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Peer collaboration and assessment

Title: Some unexpected benefits of technology supported peer collaboration which aggressively attack traditional methods of assessment.
Date/time: Friday 26 Aug 2011. Session: Parallel Sessions A (our own slot: 11am - 12).
Occasion: eAssessment Scotland 2011
Place: University of Dundee   Dalhousie Building
How to get there: Instructions

Sarah Honeychurch,   Learning and Teaching Centre,   University of Glasgow.
Steve Draper,   School of Psychology,   University of Glasgow.

Slides: PDF
Handout: PDF file
Related material:


The benefits of peer collaboration in terms of building a learning community are well known, but the reasons why this happens have not been fully understood. We began with an interest in collaborative work and investigated various models of implementing this by using Web 2.0 technologies, noting that these technologies allow the teacher to evaluate individual input and to ensure that proper credit is given to each student. We ended with a startling conclusion: students are very good at providing constructive feedback to their peers and, even when this is implemented in a way that appears to be informal, formative learning happens. This led us to challenge traditional models of assessment and to re-evaluate basic principles of learning and teaching. There is obviously a place for assessment by the teacher, but the concept of constructive feedback needs to be reconsidered. In order to explain this we begin with an overview of some models of peer collaboration and, by presenting short case studies, we show how subtle group effects can help individual students to improve their academic performance.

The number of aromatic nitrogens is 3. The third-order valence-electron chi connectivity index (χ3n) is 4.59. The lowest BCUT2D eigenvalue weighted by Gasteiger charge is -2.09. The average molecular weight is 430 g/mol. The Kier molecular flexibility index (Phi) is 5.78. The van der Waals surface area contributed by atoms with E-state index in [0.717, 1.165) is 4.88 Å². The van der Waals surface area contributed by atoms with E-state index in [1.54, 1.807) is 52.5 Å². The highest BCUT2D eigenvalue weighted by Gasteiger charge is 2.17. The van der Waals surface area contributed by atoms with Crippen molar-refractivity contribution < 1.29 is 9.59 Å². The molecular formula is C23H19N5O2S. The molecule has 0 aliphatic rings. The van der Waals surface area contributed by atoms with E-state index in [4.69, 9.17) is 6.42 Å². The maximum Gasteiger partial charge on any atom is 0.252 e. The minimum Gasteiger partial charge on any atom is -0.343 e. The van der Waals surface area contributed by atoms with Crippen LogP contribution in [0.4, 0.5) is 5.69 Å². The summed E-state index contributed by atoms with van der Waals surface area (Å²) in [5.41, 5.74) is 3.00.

In order to book online and obtain further information about the LTDF, please visit; or otherwise contact Kenji Lamb on 0131 559 4112

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